Rapid detection of Botulinum Neurotoxins-a review

Robert J. Hobbs, Carol A. Thomas, Jennifer Halliwell, Christopher D. Gwenin*

*Corresponding author for this work

Research output: Contribution to journalReview articlepeer-review

25 Citations (Scopus)
2 Downloads (Pure)


A toxin is a poisonous substance produced within living cells or organisms. One of the most potent groups of toxins currently known are the Botulinum Neurotoxins (BoNTs). These are so deadly that as little as 62 ng could kill an average human; to put this into context that is approximately 200,000 × less than the weight of a grain of sand. The extreme toxicity of BoNTs leads to the need for methods of determining their concentration at very low levels of sensitivity. Currently the mouse bioassay is the most widely used detection method monitoring the activity of the toxin; however, this assay is not only lengthy, it also has both cost and ethical issues due to the use of live animals. This review focuses on detection methods both existing and emerging that remove the need for the use of animals and will look at three areas; speed of detection, sensitivity of detection and finally cost. The assays will have wide reaching interest, ranging from the pharmaceutical/clinical industry for production quality management or as a point of care sensor in suspected cases of botulism, the food industry as a quality control measure, to the military, detecting BoNT that has been potentially used as a bio warfare agent.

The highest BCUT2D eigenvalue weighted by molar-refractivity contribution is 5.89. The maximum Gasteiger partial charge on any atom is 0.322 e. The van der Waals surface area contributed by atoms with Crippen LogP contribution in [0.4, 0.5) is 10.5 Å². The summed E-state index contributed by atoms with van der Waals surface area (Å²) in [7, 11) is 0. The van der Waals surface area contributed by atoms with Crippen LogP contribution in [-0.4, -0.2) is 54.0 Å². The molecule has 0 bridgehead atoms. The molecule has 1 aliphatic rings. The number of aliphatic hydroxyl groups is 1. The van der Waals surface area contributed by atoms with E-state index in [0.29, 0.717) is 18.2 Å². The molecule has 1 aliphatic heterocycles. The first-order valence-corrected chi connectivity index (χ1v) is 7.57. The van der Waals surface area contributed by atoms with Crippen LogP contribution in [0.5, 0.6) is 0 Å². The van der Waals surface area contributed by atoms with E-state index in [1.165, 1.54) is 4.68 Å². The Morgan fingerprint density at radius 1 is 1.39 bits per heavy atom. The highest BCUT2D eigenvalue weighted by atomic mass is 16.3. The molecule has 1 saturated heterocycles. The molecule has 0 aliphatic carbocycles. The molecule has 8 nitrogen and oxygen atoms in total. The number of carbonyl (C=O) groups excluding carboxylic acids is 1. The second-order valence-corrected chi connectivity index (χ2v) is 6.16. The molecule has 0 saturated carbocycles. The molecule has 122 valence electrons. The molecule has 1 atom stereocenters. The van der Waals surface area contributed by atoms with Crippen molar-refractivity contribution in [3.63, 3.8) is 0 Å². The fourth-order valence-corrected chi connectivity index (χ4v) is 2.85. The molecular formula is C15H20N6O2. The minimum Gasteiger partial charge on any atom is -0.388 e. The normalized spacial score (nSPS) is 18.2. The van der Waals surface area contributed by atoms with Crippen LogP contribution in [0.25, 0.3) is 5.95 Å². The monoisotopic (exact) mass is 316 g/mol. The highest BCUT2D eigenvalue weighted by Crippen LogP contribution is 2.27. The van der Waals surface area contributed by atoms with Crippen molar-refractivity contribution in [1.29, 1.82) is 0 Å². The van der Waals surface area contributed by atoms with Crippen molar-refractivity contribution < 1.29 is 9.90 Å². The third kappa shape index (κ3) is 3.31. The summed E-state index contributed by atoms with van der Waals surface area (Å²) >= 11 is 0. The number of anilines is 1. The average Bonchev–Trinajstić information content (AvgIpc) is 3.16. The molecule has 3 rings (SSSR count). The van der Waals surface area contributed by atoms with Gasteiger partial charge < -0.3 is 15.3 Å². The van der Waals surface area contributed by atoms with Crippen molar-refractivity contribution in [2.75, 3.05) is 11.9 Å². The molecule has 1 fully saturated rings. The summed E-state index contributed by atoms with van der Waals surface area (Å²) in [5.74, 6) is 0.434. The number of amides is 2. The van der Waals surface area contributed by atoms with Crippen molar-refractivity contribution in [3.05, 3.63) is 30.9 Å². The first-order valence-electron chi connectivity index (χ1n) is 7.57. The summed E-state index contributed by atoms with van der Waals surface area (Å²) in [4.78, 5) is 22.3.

Original languageEnglish
Article number418
Number of pages28
Issue number7
Early online date17 Jul 2019
Publication statusPublished - 17 Jul 2019
Externally publishedYes


  • Botulinum Neurotoxin
  • Botulism
  • Rapid detection
  • Sensitivity
  • PoC


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